Life at Virginia Tech for me was lived in many places -- classrooms, the drill field, the gym. But in no one place did I spend more time during the first two years of college life than in Vawter Hall. There I slept, did my homework, and made friends. It is perhaps fitting, then, that the people at Virginia Tech who influenced the course of my life the most were fellow residents of Vawter Hall.
During my freshman and sophomore years, I roomed next to Scott Upton and John Armstrong, two guys from Towson, Md. Like me, they were engineering students, and we became good friends. With many of the same classes, we would often help one another with home work. With a common interest in sports, we would take turns sleeping in cold winter lines outside the coliseum for good seats to basketball games. Add parties, intramurals, traying down the snow covered golf course hill, and the various other things to do.
But if this time was spent with so many from the dorms, what is that makes Scott and John stand out after these many years? And how did their friendship have so much influence on me?
To understand the answer, it will be important to know that I serve today as a pastor in the Evangelical Lutheran Church in America. I graduated from Virginia Tech with a degree in engineering and worked as an engineer for Caterpillar Tractor Company in Peoria, Illinois. But after two years in Peoria I felt a need to continue my schooling and attend seminary in Columbus, Ohio. Although by that time I had lost touch with them, Scott and John may be as responsible for that decision as anyone I have known in my life.
As churchgoers they had an aspect to their lives that I did not have in mine. Each weekend, whether the majority of the time was spent doing homework, going to a football game, or heading to a party, Scott and John always found time to attend the campus chapel. Faithful Roman Catholics, they found Father Jerry who led services in the campus chapel engaging and regular worship was an important part of their lives.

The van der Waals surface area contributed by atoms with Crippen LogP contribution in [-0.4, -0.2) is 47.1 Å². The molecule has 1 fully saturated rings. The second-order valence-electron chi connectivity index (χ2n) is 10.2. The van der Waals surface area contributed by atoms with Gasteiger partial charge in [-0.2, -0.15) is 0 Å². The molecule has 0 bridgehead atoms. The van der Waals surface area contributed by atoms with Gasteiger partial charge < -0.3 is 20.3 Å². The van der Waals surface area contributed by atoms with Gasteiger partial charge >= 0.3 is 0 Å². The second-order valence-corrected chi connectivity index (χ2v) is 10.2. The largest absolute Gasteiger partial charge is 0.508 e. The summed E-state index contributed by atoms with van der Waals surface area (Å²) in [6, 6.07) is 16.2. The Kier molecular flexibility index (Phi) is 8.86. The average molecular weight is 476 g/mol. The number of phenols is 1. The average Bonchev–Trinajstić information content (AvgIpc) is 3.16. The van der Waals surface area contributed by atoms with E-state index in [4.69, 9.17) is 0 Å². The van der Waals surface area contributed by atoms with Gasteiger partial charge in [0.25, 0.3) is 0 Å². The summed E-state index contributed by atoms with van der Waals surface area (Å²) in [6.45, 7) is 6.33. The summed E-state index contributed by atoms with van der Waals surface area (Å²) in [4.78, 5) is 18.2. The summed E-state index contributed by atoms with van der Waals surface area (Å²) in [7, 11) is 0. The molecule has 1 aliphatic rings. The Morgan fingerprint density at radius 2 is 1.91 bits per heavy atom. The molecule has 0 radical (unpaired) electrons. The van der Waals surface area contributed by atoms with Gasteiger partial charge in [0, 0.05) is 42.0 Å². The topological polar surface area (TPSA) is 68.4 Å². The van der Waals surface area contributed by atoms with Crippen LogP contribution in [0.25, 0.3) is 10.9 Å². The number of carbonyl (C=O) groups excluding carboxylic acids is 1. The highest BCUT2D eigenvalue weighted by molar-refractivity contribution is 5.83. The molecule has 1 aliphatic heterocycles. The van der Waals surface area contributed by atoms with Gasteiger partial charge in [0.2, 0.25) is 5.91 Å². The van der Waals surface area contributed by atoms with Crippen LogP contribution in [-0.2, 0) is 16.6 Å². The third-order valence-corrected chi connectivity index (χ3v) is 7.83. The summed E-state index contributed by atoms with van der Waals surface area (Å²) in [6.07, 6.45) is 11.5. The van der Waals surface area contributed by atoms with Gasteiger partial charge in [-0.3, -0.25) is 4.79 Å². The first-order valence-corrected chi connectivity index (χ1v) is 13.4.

There were others in the dorms who would also attend church regularly. Their faith and witness surely had an impact on me as I slept in on Sunday mornings after staying out late on Saturday night. But again Scott and John were different. Often they would be out late with me on Saturday night. But still they would attend Saturday afternoon services or arise to worship on Sunday mornings. And although they were never pushy they would often invite me to come with them -- a gentle call to join them at chapel each week as they shared with hundreds of students in worship.
Finally one week I agreed to go with them. Surprisingly, it was OK! Father Jerry was unique and engaging, the students that played guitars added music that kept my interest, and the door was open for me to go with them again. It would be about a month between my first and second visits but in spite of all the students he saw each week, Father Jerry remembered my name, and I knew there was something different here.
Over the next year, I began to attend church regularly, eventually joining the Lutheran Church and becoming active in congregational life. It was in the church that I would meet my wife, mature in my faith, and eventually find my life's work. Yet it can all be traced back to Scott and John -- to their friendship, their caring, and their simple invitation in the dorms at Virginia Tech.